The đàn đáy (Chữ Nôm: 彈𡌠)is a Vietnamese plucked lute with three strings, a trapezoidal wooden body, and a very long wooden neck with ten raised frets. Players formerly used silk strings, but since the late 20th century have generally used nylon.[1][2]

The man on the right is playing the đàn đáy during a Ca trù performance.
Old man holding a đàn đáy


Dan Day tuning.

It is used primarily in Northern Vietnam, and is one of the accompanying instruments used in ca trù.[3]

In the late 20th century, a modernized version of the electric bass guitar in the shape of the đàn đáy was developed for use in the neo-traditional music composed and performed at the Hanoi Conservatory. Unlike the đàn đáy, this instrument has a solid wooden body and metal strings, and without raised frets.


In the Vietnamese language, đàn is a classifier used primarily to refer to string instruments, and đáy means "bottom." Thus, the instrument's name translates literally as "bottom string instrument." However, the instrument's body has no back. According to one online source,[4] the instrument was originally called vô để cầm, literally "bottomless stringed instrument."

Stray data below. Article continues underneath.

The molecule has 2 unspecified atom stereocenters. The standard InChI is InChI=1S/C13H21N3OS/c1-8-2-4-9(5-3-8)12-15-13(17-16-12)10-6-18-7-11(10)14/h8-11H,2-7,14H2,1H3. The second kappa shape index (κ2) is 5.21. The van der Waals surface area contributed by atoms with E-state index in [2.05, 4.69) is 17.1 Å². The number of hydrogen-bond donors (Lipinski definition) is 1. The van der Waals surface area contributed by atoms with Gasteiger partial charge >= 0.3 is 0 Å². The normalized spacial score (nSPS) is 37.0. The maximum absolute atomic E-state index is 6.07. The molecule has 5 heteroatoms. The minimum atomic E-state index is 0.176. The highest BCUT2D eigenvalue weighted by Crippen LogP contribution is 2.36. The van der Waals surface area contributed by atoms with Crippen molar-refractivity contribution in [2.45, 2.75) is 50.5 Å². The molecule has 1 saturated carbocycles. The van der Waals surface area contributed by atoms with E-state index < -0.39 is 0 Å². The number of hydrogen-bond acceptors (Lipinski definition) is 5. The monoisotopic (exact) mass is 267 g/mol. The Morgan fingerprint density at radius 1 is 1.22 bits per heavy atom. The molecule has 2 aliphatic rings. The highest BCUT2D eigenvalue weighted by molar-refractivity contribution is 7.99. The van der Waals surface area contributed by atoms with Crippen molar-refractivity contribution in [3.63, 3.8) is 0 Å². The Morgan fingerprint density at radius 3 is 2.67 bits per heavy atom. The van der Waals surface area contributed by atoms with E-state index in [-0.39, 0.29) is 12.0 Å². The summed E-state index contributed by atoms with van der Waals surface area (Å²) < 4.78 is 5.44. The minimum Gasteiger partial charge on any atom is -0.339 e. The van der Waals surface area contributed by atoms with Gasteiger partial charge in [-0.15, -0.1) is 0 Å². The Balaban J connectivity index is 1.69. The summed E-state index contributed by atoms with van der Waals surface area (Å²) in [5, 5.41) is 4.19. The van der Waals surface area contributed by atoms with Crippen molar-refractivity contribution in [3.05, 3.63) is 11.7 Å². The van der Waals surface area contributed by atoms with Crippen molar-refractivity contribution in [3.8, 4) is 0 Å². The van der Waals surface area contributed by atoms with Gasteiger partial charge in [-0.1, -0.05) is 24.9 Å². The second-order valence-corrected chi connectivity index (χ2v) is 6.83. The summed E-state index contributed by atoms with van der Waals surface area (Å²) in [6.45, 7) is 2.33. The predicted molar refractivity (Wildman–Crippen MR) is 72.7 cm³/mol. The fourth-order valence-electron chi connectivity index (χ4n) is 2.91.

See alsoEdit


  1. ^ "The Stringed Instrument Database". Archived from the original on 2011-12-18. Retrieved 2010-08-02.
  2. ^ Garland Encyclopedia of World Music "The đàn đáy is a long-necked three stringed lute"
  3. ^ The Garland Handbook of Southeast Asian Music - p. 262, Terry E. Miller, Sean Williams - 2008 "This lute is the only stringed instrument used to accompany ca trù singing."
  4. ^ "Vietsciences; science, khoa hoc, khoahoc, tin hoc, informatique; computer; vat ly; physics, physique, chimie, chemistry, hoa hoc, sinh vat, biologie, biology; biochimie; biochemistry; astronomy; astronomie; thien van hoc; gene; micrologie; micrology; microbiology". Retrieved 21 April 2021.

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